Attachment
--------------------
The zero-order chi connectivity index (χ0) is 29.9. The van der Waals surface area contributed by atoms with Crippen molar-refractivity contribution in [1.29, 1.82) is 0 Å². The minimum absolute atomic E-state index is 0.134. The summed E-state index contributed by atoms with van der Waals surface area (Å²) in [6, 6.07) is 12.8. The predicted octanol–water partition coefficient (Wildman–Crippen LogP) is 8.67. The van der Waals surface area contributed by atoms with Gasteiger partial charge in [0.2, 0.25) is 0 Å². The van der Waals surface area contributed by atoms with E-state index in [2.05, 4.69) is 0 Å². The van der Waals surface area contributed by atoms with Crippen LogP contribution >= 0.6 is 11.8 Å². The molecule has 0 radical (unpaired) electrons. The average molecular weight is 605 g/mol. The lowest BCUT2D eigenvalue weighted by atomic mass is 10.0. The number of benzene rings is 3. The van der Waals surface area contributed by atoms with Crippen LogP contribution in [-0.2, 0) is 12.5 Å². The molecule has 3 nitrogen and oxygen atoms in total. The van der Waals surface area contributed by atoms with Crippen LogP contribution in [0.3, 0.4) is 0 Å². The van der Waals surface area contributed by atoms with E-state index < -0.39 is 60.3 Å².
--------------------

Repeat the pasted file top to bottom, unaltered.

The zero-order chi connectivity index (χ0) is 29.9. The van der Waals surface area contributed by atoms with Crippen molar-refractivity contribution in [1.29, 1.82) is 0 Å². The minimum absolute atomic E-state index is 0.134. The summed E-state index contributed by atoms with van der Waals surface area (Å²) in [6, 6.07) is 12.8. The predicted octanol–water partition coefficient (Wildman–Crippen LogP) is 8.67. The van der Waals surface area contributed by atoms with Gasteiger partial charge in [0.2, 0.25) is 0 Å². The van der Waals surface area contributed by atoms with E-state index in [2.05, 4.69) is 0 Å². The van der Waals surface area contributed by atoms with Crippen LogP contribution >= 0.6 is 11.8 Å². The molecule has 0 radical (unpaired) electrons. The average molecular weight is 605 g/mol. The lowest BCUT2D eigenvalue weighted by atomic mass is 10.0. The number of benzene rings is 3. The van der Waals surface area contributed by atoms with Crippen LogP contribution in [-0.2, 0) is 12.5 Å². The molecule has 3 nitrogen and oxygen atoms in total. The van der Waals surface area contributed by atoms with Crippen LogP contribution in [0.3, 0.4) is 0 Å². The van der Waals surface area contributed by atoms with E-state index < -0.39 is 60.3 Å².